Andrew Lohmann wants to rewrite the map of Claremont, neighborhood by neighborhood, and he's looking to residents in the community for help.
Lohmann, a psychology professor at Cal State Long Beach and 16-year Claremont resident, has been studying neighborhoods in the city for more than a decade. He says the traditional ways academics and governments look at local communities, mostly through U.S. Census data or school districts, aren't very useful for depicting how residents actually live alongside each other.
"It just struck me as odd, because if I asked you, 'What is your census block?' you would have no idea," he said.
"That's not what you think of when you're talking about neighborhoods. There seems to be a disconnect between what we study as neighborhoods and what neighborhoods actually are."
Lohmann thinks it's residents who should be defining where neighborhoods begin and end, and that maps like these can help governments serve their communities better. That's why he's started a Kickstarter campaign to help him fund a survey he began nearly 14 years ago.
This all started in 1998 when Lohmann, as a student at Claremont Graduate University, was researching how the 210 Freeway extension project had affected the neighborhoods around it.
To better understand this, Lohmann devised a survey that asked residents to draw the maps of their neighborhoods and to describe their relationship with their neighbors. He surveyed residents in the area before the project started and after it finished.
The results, he says, were surprising: One neighborhood across from the former strawberry farm on Baseline Road and Towne Avenue went from being mostly disconnected to "one of the most tightly knit communities in the city," Lohmann said.
Three months before he released the survey, the city had proposed the Baseline Road Affordable Housing Project, and the residents in the neighborhood had banded together to oppose it. The survey Lohmann conducted had inadvertently, but accurately, shown this, he said.
"If you had used any other methodology to study that, you wouldn't have seen that [neighborhood banding together]," Lohman said. "There was a dynamic there that the regular literature isn't really discovering."
Lohmann believes that better understanding where residents in a community are most connected and what boundaries those residents have drawn for their neighborhoods could have good government benefits.
He gave examples of disaster preparedness and public safety: having records that show where residents are in frequent contact with their neighbors could help agencies like FEMA (whom Lohmann contacted specifically for his research) organize their disaster response and find which areas need more help than others.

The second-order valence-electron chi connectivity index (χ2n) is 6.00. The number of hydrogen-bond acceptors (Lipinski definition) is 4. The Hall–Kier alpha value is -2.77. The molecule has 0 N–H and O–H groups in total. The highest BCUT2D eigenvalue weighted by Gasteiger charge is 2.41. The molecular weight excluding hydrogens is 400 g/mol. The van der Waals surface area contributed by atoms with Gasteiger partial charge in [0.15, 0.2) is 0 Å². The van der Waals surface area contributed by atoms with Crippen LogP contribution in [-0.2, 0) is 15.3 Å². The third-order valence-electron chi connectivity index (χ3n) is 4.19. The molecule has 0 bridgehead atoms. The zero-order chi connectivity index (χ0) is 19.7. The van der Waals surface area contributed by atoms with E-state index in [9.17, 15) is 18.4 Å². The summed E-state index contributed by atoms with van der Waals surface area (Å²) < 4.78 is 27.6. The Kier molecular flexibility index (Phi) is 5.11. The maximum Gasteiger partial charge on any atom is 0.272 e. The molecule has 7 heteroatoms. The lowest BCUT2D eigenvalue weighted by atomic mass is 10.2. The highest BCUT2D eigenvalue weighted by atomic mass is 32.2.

He also said that local governments could use the information on neighborhoods to better plan their projects, like construction projects that might divide close-knit communities.
As for which neighborhoods in Claremont are more close-knit that others, Lohmann said he would still need to do another survey to accurately rank which communities in the city had the highest level of neighborhood togetherness.
"Neighborhoods are as diverse as people," Lohmann said, and he noted that it seemed that his survey reflected this diversity across the city. "One community that showed up on both surveys was Pilgrim Place, the senior community for former missionaries. There is a high level of activity there, a lot of involvement. So everything from formal communities like that are showing up on the surveys, as well as more informal neighborhoods, like where I live, in south Claremont, where it's just people pulling up chairs and hanging out together."
Because most residents' opinions and the maps they drew of their neighborhoods were usually too varied to offer anything truly definitive, Lohmann said cutting Claremont into distinct neighborhood districts probably wasn't much of a possibility. He noted that one resident even drew his neighborhood in the shape of a barbell, extending from the circle around his home in a skinny line up Indian Hill Boulevard and ending in another circle around the Wilderness Park. But, despite the variety, some neighborhoods clearly stood out.
Unsurprisingly, the Village was one, though he noted that the fact that the area is clearly more commercial than the rest of the city helps it be more easily defined.
Areas with geographic boundaries tended to be better defined and more connected than others, Lohmann said.
He's found that, for example, residents who lived in the area around Piedmont Mesa Road in northwest Claremont, which is bordered by the 210 Freeway to the north and by an aqueduct that runs southwest to northeast on its eastern side, reported more specific boundaries for their neighborhoods and higher levels of connectedness with their neighbors.
Lohmann admits that he still has lots of work to do in order to complete the survey and provide an accurate picture of Claremont's neighborhoods. That's why he's reaching out to his community in order to help finish it.
Using Kickstarter, a fundraising website where donors can pitch in to creative projects around the country, Lohmann has already raised $1,340 of the $3,000 he needs to produce the new surveys and distribute them around the city. That's in addition to all of the time and money of his own that he's already devoting to the project. But he says for a project like this that is focused on getting local people engaged with their communities, involving the people he's surveying was important to the process.
"It's important for the community to have some skin in the game," he said. "The Kickstarter approach is an experiment in itself. We can look at what motivates people to get involved in a community project like this."
There are 14 days left for donors to contribute to the Kickstarter campaign. So far, 47 people have donated money. Check out the campaign page at www.kickstarter.com.